Sundown Festival: The Largest Asian Music, Food & Cultural Festival

Amazing performances by Rock and pop acts from Korea, Indonesia, Thailand and Philippines

GIVING IT HIS ALL: Nidji lead vocalist Giring Ganesha Djumaryo performing at this year's Sundown Festival.

GIVING IT HIS ALL: Nidji lead vocalist Giring Ganesha Djumaryo performing at this year’s Sundown Festival.

The much-anticipated talent lineup for the fifth annual Sundown Festival unrivaled a gathering of 10 established and up-and-coming headlining acts from eight Asian countries—Japan, Korea, Hong Kong, China, Taiwan, Indonesia, Philippines and Thailand, including Screw, D=OUT, AOA, Bosco Wong, Shao Yu Han, Yoga Lin, Nidji, Rico Blanco, Rock Steddy and No More Tear.


Drawing fans from all across Southeast Asia, Sundown Festival turned Marina Promenade into an Asian music and cultural central for an eight-hour long celebration— completed by an Asian street food village supported by leading food portal in Singapore,—establishing itself as a must-see event.


This year’s edition of the festival saw the addition of three Southeast Asian nations to the musical melee: Indonesia, Thailand and the Philippines. Known for their ‘rockability’ and mastery in alternative music, it is no wonder the likes of Nidji, No More Tear and Rock Steddy and Rico Blanco are fronting these tri-nation sensations. Continuing on the ride on the surge in popularity and demand for Japanese glam-metal rock and “visual style” of music, visual kei bands Screw and D=OUT (pronounced as ‘doubt’) were set to thrill festival goers.


K-pop fanatics enjoyed the sugar rush in the form of Ace of Angels (AOA) a truly unique versatile music group that interchange between a five-member female band and a seven-member idol group.


Vocal prowess of Adonia Shao Yu Han from the People’s Republic of China and an injection of familiar names the likes of Mandopop Taiwanese boy wonder Yoga Lin and Cantopop and TVB star Bosco Wong were other great acts that was featured on Sundown Festival 2013.


The unique proposition of Sundown Festival as the only annual music festival in southeast Asia to unite Asian music and culture speaks volumes of Singapore’s strong reputation as a centre for creativity and innovation in the region.


Festival goers had a chance to experience not only eight hours of non-stop entertainment but also bona fide street food sourced from all the eight Asian countries and fringe cultural performances such as “the barong” (storytelling dance form) from Indonesia, Tinikling B-boys (a mix of traditional pre-Spanish tap dancing with bamboo poles and breakdancing) from the Philippines and muaythai from Thailand.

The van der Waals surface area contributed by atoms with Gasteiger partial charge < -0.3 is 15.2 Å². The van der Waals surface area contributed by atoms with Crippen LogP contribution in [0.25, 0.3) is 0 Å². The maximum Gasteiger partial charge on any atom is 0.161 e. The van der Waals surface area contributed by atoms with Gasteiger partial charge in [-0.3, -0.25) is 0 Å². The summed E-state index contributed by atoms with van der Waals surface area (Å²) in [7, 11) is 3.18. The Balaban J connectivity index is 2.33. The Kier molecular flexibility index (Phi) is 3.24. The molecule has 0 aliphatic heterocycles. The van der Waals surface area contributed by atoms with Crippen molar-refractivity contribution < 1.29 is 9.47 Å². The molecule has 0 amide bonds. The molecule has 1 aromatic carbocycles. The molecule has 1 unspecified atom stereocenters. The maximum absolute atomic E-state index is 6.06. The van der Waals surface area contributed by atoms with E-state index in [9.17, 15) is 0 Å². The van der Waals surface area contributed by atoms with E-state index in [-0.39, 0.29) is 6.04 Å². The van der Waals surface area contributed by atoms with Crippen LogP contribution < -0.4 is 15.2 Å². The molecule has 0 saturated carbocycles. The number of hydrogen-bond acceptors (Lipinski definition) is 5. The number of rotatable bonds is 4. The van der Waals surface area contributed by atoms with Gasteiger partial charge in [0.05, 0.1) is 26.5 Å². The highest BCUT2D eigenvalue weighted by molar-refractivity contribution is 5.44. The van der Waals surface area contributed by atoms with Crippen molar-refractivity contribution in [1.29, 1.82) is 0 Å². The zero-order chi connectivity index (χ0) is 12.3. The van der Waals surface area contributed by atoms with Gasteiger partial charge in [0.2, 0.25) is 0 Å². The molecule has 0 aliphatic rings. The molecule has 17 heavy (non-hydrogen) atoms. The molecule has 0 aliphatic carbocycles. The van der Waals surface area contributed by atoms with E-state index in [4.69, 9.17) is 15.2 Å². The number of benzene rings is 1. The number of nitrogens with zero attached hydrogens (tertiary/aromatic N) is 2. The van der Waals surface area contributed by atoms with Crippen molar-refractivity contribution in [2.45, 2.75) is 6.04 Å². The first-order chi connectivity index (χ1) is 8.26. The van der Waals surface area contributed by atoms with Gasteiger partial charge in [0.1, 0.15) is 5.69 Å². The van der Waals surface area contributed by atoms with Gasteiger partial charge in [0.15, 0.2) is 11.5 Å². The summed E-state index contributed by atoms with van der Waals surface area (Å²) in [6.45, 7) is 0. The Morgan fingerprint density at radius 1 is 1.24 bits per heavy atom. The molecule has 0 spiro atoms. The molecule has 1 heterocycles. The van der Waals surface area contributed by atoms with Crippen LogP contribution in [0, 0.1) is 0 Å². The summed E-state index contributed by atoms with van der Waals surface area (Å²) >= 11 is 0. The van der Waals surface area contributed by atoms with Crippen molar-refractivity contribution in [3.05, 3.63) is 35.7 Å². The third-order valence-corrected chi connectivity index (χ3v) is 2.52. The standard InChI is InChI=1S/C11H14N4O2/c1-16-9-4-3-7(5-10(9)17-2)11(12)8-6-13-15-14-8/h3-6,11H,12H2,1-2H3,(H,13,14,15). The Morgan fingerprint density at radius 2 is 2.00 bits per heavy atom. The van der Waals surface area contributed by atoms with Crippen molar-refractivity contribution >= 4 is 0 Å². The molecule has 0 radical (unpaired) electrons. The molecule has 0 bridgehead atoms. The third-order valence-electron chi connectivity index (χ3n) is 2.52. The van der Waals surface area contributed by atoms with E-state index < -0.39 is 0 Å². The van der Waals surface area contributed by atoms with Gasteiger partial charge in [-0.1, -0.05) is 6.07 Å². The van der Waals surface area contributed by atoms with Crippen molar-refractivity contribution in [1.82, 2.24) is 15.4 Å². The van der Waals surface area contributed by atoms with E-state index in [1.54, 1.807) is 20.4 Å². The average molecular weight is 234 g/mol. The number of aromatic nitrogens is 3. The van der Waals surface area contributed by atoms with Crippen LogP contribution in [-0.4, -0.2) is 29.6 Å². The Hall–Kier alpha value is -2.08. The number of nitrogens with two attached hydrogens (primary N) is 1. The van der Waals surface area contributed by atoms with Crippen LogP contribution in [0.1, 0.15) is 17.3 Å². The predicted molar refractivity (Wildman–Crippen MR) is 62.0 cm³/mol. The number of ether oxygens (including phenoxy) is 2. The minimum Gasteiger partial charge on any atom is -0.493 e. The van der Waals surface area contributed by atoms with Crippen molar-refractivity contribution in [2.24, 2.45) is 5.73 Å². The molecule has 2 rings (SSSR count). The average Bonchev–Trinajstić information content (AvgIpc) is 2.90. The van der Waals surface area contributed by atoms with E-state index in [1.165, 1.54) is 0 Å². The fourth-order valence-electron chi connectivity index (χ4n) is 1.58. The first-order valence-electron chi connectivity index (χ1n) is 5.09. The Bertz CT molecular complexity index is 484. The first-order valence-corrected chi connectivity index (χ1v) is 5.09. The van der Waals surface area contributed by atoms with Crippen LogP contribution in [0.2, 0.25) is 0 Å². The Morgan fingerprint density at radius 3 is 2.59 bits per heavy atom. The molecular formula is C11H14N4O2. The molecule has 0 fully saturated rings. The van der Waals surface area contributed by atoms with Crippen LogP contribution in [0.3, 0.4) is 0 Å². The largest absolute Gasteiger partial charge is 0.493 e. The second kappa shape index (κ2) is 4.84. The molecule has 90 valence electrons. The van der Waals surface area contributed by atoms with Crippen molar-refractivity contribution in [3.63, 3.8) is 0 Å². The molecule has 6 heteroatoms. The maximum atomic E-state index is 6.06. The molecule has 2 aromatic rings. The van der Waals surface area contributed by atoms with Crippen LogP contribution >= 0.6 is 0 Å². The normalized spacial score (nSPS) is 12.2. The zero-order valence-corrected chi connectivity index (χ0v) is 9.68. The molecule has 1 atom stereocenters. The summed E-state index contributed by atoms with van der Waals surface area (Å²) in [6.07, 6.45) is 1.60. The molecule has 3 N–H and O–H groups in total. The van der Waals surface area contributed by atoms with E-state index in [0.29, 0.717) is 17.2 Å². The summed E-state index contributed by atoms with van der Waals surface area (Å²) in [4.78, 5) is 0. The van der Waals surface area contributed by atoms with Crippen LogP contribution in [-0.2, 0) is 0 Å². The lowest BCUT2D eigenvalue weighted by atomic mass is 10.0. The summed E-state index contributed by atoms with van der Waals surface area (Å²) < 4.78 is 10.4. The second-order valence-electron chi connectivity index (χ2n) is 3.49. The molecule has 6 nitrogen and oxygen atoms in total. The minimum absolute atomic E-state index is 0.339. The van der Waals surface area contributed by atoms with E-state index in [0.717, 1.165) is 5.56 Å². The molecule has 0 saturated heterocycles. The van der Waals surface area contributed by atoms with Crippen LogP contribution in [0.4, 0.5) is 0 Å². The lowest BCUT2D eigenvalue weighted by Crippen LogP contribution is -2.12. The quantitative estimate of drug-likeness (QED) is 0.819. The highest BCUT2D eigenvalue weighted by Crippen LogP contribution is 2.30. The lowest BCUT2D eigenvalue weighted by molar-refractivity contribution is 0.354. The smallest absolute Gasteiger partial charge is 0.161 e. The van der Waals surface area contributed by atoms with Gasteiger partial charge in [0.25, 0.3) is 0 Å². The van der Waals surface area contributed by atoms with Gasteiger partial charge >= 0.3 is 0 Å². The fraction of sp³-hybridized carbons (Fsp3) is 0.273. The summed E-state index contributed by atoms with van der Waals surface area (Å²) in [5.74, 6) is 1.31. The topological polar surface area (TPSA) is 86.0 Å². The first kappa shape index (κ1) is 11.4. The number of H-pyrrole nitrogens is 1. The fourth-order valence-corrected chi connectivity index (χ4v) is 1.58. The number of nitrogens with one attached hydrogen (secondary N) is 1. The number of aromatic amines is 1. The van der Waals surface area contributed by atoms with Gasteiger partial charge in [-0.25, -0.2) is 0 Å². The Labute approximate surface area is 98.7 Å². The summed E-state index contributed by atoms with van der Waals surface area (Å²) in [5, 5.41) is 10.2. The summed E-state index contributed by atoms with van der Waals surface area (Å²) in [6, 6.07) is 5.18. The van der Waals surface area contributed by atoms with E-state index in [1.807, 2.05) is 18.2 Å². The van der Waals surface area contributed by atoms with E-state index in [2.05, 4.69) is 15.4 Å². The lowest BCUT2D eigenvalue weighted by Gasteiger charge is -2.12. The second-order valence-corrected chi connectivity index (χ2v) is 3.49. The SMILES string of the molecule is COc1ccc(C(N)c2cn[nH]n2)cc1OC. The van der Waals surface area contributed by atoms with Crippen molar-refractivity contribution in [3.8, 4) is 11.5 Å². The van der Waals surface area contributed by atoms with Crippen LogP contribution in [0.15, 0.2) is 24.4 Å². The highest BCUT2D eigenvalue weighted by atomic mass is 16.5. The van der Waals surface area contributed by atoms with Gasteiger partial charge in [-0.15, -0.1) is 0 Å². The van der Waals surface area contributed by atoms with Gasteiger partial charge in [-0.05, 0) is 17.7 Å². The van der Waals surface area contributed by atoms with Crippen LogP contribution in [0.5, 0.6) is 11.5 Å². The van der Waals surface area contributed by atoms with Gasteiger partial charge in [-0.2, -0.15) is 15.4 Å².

“Year five of Sundown Festival is a milestone,” said Samantha Chan, director of the Festival.



Sundown Festival is an annual event that celebrates Asian music and culture, with the aims of not only showing the best and most vibrant of Asian entertainment but also to unite and bridge the cultural diversity of Asia. Each year a new Asian country will be added to the list of performers, creating a snowball effect to the festival in order to generate hype, anticipation and captivate audience. The Festival will feature some of the most popular and up-and-coming musicians, on top of their cultural exports (such as food and other consumables) through fringe activities and stalls set up at the event grounds on the Festival day itself. Sundown Festival started in 2009 with the theme Seoul’dOut!, when it focused on Korean music and culture and single-handedly caused an explosion of interest all things Korean (also known as the Hallyu wave) in Singapore. In 2010, Japan was added to the performance line-up, giving rise to the popularity of J-rock and visual kei youth pop culture. Taiwan was added to the mix in 2011, prompting new Asian entertainers and industry players to make Singapore as its maiden stop of fame. In 2012, Hong Kong and China were fronted by TVB heartthrob Raymond Lam and vocal powerhouse Liu Liyang respectively. They had not only set the precedence for Sundown Festival to be the go-to platform for established TVB actors; but for fledgling singer-songwriters, the festival is an avenue to realise their full potential and spread their music wings outside of their home soil. Today, Sundown Festival continues to play the role as the purveyor of all things Asian, turning the world’s spotlight to this part of the world and in its course hopes to unite culturally diversified Asia through music. The ultimate goal is to culminate all efforts to give rise to Sundown Festival World Tour of all 11 Asian countries, beginning at home, in Singapore.

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